• FIG. 15 is a fragmentary cross sectional view of the spoon;
    • FIG. 16 is a fragmentary perspective view of the spoon which shows a seal covering the hole in the spoon;
    • FIG. 17 is a diagrammatic elevational view of a bone clamping assembly;
    • FIG. 18 is a plan view of a screw alignment device having a latch mechanism;
    • FIG. 19 is a diagrammatic side elevational view which shows the different positions in which the bone plate may be positioned during delivery thereof;
    • FIG. 20 is a fragmentary elevational view similar to FIG. 12, but showing another feature which may be utilized to secure the bone plate to the plating instrument;
    • FIG. 21 is an exploded diagrammatic view which shows a locating assembly being utilized to position a bone plate in a desired implant location;
    • FIG. 22 is a view similar to FIG. 17, but showing a different embodiment of a bone clamping assembly;
    • FIG. 23 is a perspective view of a bone plating instrument having an integrated cannulated sleeve;
    • FIG. 24 is a fragmentary elevational view which shows a bone plating instrument being utilized to secure a bone plate to a bone, note that the bone plate is shown in cross section for clarity of description;
    • FIG. 25 is a fragmentary perspective view of a tap which may be used with the instrument of FIG, 23;
    • FIGS. 26-28 are fragmentary perspective views of plate attachment and delivery mechanisms for securing the bone plate to the plating instrument according to the present invention;
    • FIG. 29 is a side elevational view of a plating instrument having a plate attachment and delivery mechanism which utilizes two hooks to secure the bone plate to the plating instrument;
    • FIG. 30 is a side elevational view similar to FIG. 29, but showing the hooks in spaced apart relation relative to one another, note that a portion of the instrument is shown in cross section for clarity of description;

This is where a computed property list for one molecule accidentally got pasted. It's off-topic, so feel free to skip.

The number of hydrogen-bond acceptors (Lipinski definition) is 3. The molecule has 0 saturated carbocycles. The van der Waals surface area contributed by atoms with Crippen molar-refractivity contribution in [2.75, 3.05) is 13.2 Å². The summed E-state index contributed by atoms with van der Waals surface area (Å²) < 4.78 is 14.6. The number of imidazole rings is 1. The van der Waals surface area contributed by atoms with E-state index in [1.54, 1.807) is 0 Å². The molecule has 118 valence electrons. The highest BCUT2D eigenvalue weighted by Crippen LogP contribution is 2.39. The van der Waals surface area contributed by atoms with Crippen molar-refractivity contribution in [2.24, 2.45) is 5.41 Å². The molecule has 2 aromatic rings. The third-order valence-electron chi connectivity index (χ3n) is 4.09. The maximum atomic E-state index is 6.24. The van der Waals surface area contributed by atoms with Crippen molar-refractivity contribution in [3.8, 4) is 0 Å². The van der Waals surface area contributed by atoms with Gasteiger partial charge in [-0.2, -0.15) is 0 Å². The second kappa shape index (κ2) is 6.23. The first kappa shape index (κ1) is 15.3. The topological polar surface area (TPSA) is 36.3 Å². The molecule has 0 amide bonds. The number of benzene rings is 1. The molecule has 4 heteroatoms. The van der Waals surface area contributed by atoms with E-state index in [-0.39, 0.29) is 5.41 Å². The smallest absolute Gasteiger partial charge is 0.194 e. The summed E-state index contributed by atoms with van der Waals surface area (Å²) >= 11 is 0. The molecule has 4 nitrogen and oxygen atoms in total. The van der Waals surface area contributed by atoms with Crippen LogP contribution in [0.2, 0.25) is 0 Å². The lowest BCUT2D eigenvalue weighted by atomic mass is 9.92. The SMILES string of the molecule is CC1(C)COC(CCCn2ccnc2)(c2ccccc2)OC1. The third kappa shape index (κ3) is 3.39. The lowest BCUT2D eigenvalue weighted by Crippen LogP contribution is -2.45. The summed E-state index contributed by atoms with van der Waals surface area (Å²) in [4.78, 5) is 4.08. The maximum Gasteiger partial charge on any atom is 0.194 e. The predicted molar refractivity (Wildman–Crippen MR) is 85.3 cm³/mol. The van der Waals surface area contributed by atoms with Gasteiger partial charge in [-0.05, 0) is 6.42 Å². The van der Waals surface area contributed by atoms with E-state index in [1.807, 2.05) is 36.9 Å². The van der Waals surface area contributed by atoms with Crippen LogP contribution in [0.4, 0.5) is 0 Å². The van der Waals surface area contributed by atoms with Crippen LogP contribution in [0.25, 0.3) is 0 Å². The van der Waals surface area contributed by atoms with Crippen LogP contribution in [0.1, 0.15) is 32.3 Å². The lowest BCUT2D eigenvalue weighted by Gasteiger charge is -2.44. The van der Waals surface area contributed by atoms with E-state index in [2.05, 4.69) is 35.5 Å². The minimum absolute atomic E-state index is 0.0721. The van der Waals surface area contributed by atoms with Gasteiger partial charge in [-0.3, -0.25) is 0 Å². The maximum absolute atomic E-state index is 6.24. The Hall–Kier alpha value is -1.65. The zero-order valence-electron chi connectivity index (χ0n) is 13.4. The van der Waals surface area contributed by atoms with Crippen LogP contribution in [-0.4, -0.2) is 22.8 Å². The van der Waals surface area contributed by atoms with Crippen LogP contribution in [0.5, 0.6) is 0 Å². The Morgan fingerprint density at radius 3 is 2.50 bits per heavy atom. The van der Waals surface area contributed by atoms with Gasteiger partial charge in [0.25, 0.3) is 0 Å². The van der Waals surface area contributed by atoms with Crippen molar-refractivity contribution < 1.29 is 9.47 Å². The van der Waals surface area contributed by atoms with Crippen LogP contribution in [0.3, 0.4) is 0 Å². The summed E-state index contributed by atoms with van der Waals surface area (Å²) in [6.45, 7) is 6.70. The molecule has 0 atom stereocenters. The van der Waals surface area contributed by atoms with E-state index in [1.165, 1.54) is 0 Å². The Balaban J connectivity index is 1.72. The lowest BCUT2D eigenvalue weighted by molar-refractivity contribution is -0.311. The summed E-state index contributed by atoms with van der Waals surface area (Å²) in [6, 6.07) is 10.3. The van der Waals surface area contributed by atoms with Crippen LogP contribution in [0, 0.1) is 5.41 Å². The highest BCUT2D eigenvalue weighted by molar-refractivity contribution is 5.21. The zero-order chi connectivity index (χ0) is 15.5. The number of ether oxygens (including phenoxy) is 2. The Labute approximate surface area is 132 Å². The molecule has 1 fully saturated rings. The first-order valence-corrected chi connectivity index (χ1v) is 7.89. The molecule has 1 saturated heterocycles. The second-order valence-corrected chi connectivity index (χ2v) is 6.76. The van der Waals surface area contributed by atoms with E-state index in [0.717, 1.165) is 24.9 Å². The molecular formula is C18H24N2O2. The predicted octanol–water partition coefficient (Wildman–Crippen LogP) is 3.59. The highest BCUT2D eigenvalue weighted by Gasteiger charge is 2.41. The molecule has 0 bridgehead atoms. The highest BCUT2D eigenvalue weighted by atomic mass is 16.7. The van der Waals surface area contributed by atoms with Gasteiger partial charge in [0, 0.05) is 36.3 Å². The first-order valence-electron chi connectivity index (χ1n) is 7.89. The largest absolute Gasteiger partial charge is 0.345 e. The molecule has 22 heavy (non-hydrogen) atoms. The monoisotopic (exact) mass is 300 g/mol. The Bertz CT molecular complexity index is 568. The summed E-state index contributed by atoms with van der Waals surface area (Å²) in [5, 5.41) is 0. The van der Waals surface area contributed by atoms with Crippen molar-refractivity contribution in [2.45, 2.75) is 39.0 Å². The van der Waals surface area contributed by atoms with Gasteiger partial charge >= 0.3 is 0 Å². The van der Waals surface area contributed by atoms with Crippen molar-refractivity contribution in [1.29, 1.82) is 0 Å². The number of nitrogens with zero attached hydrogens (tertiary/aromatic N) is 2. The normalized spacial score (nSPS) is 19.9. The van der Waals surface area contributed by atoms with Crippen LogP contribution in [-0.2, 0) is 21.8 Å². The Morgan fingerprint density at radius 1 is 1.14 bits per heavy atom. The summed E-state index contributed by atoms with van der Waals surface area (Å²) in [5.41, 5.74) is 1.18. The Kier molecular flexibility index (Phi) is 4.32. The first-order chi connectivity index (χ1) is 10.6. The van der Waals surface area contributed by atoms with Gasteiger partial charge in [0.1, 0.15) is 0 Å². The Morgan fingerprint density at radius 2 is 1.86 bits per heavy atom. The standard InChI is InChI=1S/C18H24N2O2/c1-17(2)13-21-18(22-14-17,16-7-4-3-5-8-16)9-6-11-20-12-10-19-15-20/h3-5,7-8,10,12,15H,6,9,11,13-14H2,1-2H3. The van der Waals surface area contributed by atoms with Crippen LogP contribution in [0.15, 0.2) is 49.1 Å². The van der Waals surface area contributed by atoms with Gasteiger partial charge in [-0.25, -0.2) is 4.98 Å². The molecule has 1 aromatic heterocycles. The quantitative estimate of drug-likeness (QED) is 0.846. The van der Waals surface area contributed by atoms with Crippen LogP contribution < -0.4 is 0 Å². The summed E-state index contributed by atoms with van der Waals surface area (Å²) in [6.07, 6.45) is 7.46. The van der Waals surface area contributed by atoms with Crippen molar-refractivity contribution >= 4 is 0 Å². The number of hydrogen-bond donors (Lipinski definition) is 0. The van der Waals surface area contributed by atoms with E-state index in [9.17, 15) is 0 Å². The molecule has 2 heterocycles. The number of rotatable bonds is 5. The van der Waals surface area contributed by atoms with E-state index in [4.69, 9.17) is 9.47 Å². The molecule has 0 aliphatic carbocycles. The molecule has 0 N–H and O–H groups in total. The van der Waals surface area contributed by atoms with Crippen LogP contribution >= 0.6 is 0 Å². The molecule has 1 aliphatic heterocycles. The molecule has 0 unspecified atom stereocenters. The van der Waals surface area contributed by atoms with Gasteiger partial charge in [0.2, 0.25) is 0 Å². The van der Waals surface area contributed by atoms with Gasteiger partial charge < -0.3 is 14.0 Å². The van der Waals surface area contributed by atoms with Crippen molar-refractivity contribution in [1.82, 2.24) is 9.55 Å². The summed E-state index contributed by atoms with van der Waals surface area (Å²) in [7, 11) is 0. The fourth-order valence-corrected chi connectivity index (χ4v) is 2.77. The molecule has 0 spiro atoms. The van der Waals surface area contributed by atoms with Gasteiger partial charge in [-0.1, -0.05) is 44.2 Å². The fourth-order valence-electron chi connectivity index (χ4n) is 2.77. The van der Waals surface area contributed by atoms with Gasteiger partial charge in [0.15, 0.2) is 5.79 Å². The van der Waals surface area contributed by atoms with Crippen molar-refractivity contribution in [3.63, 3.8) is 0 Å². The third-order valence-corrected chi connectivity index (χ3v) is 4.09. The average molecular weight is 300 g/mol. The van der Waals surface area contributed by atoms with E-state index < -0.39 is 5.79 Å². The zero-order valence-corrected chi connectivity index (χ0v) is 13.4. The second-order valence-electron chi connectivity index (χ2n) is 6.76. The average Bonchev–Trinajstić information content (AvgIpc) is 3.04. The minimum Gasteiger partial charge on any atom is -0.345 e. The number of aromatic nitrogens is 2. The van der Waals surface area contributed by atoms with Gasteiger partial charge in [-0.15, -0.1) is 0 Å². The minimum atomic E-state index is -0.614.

• FIG. 31 is a fragmentary side elevational view of the plating instrument of FIGS. 29 and 35;
    • FIG. 32 is a fragmentary bottom elevational view of the plating instrument of FIGS. 29 and 35;
    • FIG. 33 is view similar to FIG. 31, but showing the hooks engaged with a bone plate, note that the bone plate is shown in cross section for clarity of description;
    • FIG. 34 is a perspective view showing the plating instrument being supported by a support block;
    • FIGS. 35-37 are views similar to FIG. 29, but showing a movable plate attachment and delivery mechanism; and
    • FIG. 38 is a perspective view of a plating instrument having a telescoping tissue expander and screw alignment device.
    DETAILED DESCRIPTION OF ILLUSTRATIVE EMBODIMENT
  • The apparatus of the invention allows a surgeon to perform a bone plating procedure in a percutaneous manner. As will now be discussed in greater detail, the concepts of the present disclosure allow for the performance of a minimally invasive, percutaneous bone plating procedure without requiring a large, open incision. In particular, heretofore utilized techniques for performing such a plating procedure generally require the use of a number of relatively long incisions, along with the associated extensive muscle stripping and tendon division. As a result, patients often suffered from heavy blood loss, lengthy hospitalization stays, and relatively long recovery periods.
  • However, procedures utilizing concepts of the present disclosure overcome such drawbacks of heretofore utilized techniques. In particular, according to one illustrative embodiment of the present disclosure, an apparatus and method are provided for inserting a bone plate into a relatively small incision and thereafter securing the plate to a desired position on a bone. In doing so, the plate is inverted under visualization provided by an endoscope associated with the apparatus.
  • Referring now to FIGS. 1 to 38, there is shown a number of exemplary embodiments of a bone plating instrument 300. The plating instrument 300 includes a housing 302 (which, in the exemplary embodiment described herein, includes a handle 304), an elongated cannulated shaft 306, and a tissue expander 308. As shown in FIG. 1, in one exemplary embodiment, the tissue expander 308 may be embodied as a spoon-shaped member 310 (referred to hereinafter simply as spoon 310), whereas in other embodiments, the tissue expander 308 is embodied as a tunnel-shaped member 312 (referred to hereinafter simply as tunnel 312). It should be appreciated that the tissue expander 308 is utilized to expand the tissue around the bone 314 to be treated to provide access to the bone 314 for both a bone plate 316 and the instruments necessary for installation of the same. As such, the tissue expander 308 provides a subcutaneous working space for the positioning and securing (with bone screws) of a bone plate 316 onto a fractured bone 314.